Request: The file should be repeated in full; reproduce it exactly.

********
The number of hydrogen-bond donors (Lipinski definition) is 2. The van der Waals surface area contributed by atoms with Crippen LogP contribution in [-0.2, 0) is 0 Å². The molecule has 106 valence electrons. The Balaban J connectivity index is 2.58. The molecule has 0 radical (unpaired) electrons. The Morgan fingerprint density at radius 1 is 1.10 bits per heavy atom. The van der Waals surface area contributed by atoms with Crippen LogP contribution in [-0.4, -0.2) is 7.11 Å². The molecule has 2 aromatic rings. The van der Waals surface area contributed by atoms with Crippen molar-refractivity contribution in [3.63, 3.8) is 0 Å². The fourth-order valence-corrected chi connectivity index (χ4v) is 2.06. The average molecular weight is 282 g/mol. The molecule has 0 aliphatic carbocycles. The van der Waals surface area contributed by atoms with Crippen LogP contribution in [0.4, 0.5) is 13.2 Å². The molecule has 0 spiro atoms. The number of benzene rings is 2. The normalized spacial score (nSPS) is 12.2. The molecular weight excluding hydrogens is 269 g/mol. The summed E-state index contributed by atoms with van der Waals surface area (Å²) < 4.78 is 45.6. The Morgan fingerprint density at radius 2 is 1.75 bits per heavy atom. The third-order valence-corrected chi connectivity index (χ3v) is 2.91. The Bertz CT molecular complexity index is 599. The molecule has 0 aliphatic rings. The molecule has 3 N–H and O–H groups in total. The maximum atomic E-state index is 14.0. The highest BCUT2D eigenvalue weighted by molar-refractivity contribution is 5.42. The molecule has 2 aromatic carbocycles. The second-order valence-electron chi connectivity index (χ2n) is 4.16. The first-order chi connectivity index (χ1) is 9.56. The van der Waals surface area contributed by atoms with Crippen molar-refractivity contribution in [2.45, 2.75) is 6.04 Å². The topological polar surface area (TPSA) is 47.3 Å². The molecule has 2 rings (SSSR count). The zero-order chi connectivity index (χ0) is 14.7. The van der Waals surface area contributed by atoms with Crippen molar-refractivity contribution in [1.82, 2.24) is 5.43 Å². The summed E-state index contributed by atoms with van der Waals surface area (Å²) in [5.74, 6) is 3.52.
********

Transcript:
The number of hydrogen-bond donors (Lipinski definition) is 2. The van der Waals surface area contributed by atoms with Crippen LogP contribution in [-0.2, 0) is 0 Å². The molecule has 106 valence electrons. The Balaban J connectivity index is 2.58. The molecule has 0 radical (unpaired) electrons. The Morgan fingerprint density at radius 1 is 1.10 bits per heavy atom. The van der Waals surface area contributed by atoms with Crippen LogP contribution in [-0.4, -0.2) is 7.11 Å². The molecule has 2 aromatic rings. The van der Waals surface area contributed by atoms with Crippen molar-refractivity contribution in [3.63, 3.8) is 0 Å². The fourth-order valence-corrected chi connectivity index (χ4v) is 2.06. The average molecular weight is 282 g/mol. The molecule has 0 aliphatic carbocycles. The van der Waals surface area contributed by atoms with Crippen LogP contribution in [0.4, 0.5) is 13.2 Å². The molecule has 0 spiro atoms. The number of benzene rings is 2. The normalized spacial score (nSPS) is 12.2. The molecular weight excluding hydrogens is 269 g/mol. The summed E-state index contributed by atoms with van der Waals surface area (Å²) < 4.78 is 45.6. The Morgan fingerprint density at radius 2 is 1.75 bits per heavy atom. The third-order valence-corrected chi connectivity index (χ3v) is 2.91. The Bertz CT molecular complexity index is 599. The molecule has 0 aliphatic rings. The molecule has 3 N–H and O–H groups in total. The maximum atomic E-state index is 14.0. The highest BCUT2D eigenvalue weighted by molar-refractivity contribution is 5.42. The molecule has 2 aromatic carbocycles. The second-order valence-electron chi connectivity index (χ2n) is 4.16. The first-order chi connectivity index (χ1) is 9.56. The van der Waals surface area contributed by atoms with Crippen molar-refractivity contribution in [2.45, 2.75) is 6.04 Å². The topological polar surface area (TPSA) is 47.3 Å². The molecule has 2 rings (SSSR count). The zero-order chi connectivity index (χ0) is 14.7. The van der Waals surface area contributed by atoms with Crippen molar-refractivity contribution in [1.82, 2.24) is 5.43 Å². The summed E-state index contributed by atoms with van der Waals surface area (Å²) in [5.74, 6) is 3.52.